Tuesday, August 31, 2010

Moses "Restoring Honor": Glenn Beck Uses (and Misuses) Exodus

The mainstream media didn't know quite what to do with Glenn Beck's "Restoring Honor" rally, held last Saturday at the Lincoln Memorial. It was newsworthy--upwards of 100,000 people showed--but what was it? A Tea Party event wrapped in the mantle of religious rhetoric? More demagoguery by the bete noire of the progressive left? A pep rally for Albert Pujols, who accepted an award for "Hope." (I really need to get my hands on one of those "Hope" awards--I'm absolutely brimming with optimism. Or perhaps I should gun for an award in some other pithy ideal ... perhaps Trustworthiness, or Dyspepsia.)

Consensus opinion is that it wasn't overly political--despite Sarah Palin's headlining speech--but that it was extremely religious. If there were a thesis, it was simple: America should return to God. Here are some stray Beck quotes, pulled from rushecho.org's transcript of the event: "Look to God and make your choice." "Turn back to God." "Praise be to God." "We still have faith in God in America." "America is not just good because God has chosen her." "Oh oh oh oh oh oh oh oh oh oh oh oh oh oh oh oh ... oh my God." (Okay, that last one was Usher, but the first five were all Beck.)

Lefties are seething at the conflation of religious sentiment and patriotism, but Beck's message--that America is holy, and that Americans should therefore be holy--is as old as the United States itself. Since the Puritans' arrival, prominent Americans have described our nation as a "Promised Land" and characterized the United States as a new Israel--a people selected by God for especial blessing. Conrad Cherry rounds up primary historical documents on this theme in a nice anthology, God's New Israel.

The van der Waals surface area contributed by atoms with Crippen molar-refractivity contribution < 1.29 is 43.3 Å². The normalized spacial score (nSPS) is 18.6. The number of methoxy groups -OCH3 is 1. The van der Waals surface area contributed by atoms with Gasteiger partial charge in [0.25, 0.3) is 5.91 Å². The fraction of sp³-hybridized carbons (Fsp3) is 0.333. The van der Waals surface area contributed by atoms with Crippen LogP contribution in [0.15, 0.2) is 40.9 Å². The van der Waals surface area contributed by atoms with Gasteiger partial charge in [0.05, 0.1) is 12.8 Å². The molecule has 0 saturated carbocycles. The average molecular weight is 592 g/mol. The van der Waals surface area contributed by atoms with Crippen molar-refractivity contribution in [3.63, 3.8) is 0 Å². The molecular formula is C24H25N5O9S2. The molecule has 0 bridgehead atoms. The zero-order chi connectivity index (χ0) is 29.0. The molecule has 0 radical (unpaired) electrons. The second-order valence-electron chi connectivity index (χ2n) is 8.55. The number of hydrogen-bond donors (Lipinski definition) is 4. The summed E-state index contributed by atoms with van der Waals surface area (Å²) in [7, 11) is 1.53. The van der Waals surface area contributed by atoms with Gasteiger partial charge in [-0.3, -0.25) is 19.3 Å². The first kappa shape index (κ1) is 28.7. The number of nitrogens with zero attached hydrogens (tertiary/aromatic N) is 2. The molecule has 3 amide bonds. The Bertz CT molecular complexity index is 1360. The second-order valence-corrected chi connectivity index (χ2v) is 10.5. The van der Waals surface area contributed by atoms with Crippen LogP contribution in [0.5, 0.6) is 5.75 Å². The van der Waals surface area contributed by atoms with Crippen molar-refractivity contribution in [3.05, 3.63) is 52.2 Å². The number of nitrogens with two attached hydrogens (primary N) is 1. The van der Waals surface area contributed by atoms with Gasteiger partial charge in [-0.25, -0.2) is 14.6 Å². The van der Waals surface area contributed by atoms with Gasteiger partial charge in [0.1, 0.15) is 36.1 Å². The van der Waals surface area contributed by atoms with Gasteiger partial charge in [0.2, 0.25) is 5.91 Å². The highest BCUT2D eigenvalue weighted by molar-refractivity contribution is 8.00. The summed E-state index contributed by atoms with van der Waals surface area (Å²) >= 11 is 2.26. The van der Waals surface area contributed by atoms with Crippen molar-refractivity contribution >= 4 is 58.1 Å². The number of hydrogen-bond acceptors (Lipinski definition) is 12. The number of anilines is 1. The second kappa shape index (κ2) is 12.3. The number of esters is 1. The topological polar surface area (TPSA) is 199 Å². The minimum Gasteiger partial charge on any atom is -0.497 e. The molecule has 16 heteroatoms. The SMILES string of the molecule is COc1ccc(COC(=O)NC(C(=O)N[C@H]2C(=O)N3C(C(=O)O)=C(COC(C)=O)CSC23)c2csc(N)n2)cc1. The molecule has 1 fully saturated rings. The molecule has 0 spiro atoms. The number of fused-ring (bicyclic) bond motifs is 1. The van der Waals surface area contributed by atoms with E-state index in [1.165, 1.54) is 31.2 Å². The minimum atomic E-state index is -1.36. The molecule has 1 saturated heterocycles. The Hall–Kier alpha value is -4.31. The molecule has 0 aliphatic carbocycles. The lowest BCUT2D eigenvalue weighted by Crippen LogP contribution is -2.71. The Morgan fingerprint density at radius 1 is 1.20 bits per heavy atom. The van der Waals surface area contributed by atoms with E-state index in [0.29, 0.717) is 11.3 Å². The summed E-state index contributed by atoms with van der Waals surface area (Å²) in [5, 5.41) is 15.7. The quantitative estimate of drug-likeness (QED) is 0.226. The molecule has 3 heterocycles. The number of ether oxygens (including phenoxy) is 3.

Beck made this America-as-Promised-Land link clear through the Biblical allusions in his keynote address. Here's the new Moses himself, courtesy again of rushecho.org, hearkening back to the old Moses:

"It occurs all through history: we fall asleep and then wake up, from time to time. It has from the burning bush: Moses, freedom, then they wander in the wilderness till they turn back to God. In Egypt, they prayed for deliverance and Jehovah sent Moses with a stick. Those bringing Freedom were just men—they were just like you! Coming across the plains they relied on God. America is not good just because God has chosen her — America is good and great because citizens are good and great.

The takeaway, as I see it, goes something like this: America is enslaved--"in Egypt"--and the "Restoring Honor" rally was Glenn ben Moshe's effort to train tens of thousands of new Moseses--"just like you"--to "bring Freedom" to the masses.

Okay, it's a cute allegory, but the progressive conspiracy theorist in me wants to finish the metaphor with the obvious subtext: the Egyptian taskmasters are Harry Reid and Nancy Pelosi, and their leader is that hard-hearted African pharaoh, Barack Hussein Obama! But Beck didn't go there Saturday, so I won't go there today.

However, for the sake of Biblical accuracy, it's worth noting that Beck is playing fast and loose with the Exodus myth here ... and not only because he calls Moses a guy "with a stick."

First of all, the Israelites themselves never "pray for deliverance" from the Egyptians. God merely hears "their cry" and knows "their sufferings" (Exodus 3:7-8)--and they're enslaved, so they probably cry and suffer a lot. To imagine the Israelites kneeling in Egypt, praying devoutly for the arrival of a divinely sanctioned savior is to thoroughly misunderstand their corporate character.

Indeed, the Israelites' first utterance as a liberated people paints a very different picture. Seeing the Pharaoh's army chasing them, they complain to Moses, "Was it because there were no graves in Egypt that you have taken us away to die in the wilderness? What have you done to us, bringing us out of Egypt? [...] It would have been better for us to serve the Egyptians than to die in the wilderness" (Exodus 14: 11-13). This rabble is not going to be given the "Faithfulness" award at Beck's next rally.